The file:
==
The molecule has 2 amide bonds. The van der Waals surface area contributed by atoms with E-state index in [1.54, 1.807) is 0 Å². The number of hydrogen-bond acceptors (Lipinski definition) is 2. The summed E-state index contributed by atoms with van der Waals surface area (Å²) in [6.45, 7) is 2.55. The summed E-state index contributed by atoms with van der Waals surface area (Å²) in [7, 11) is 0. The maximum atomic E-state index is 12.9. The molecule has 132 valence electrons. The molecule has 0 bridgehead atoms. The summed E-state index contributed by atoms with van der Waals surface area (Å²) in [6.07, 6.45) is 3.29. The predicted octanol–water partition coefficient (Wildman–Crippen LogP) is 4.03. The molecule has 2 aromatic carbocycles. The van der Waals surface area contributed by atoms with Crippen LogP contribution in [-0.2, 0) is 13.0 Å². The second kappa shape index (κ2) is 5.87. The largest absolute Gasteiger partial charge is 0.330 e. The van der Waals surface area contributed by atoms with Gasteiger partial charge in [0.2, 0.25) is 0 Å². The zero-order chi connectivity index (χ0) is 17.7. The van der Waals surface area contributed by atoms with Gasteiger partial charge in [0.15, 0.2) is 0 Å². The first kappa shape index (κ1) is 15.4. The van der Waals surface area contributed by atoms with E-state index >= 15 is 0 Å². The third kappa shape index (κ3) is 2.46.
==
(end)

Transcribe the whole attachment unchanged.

The molecule has 2 amide bonds. The van der Waals surface area contributed by atoms with E-state index in [1.54, 1.807) is 0 Å². The number of hydrogen-bond acceptors (Lipinski definition) is 2. The summed E-state index contributed by atoms with van der Waals surface area (Å²) in [6.45, 7) is 2.55. The summed E-state index contributed by atoms with van der Waals surface area (Å²) in [7, 11) is 0. The maximum atomic E-state index is 12.9. The molecule has 132 valence electrons. The molecule has 0 bridgehead atoms. The summed E-state index contributed by atoms with van der Waals surface area (Å²) in [6.07, 6.45) is 3.29. The predicted octanol–water partition coefficient (Wildman–Crippen LogP) is 4.03. The molecule has 2 aromatic carbocycles. The van der Waals surface area contributed by atoms with Crippen LogP contribution in [-0.2, 0) is 13.0 Å². The second kappa shape index (κ2) is 5.87. The largest absolute Gasteiger partial charge is 0.330 e. The van der Waals surface area contributed by atoms with Gasteiger partial charge in [0.2, 0.25) is 0 Å². The zero-order chi connectivity index (χ0) is 17.7. The van der Waals surface area contributed by atoms with Gasteiger partial charge in [0.15, 0.2) is 0 Å². The first kappa shape index (κ1) is 15.4. The van der Waals surface area contributed by atoms with E-state index >= 15 is 0 Å². The third kappa shape index (κ3) is 2.46.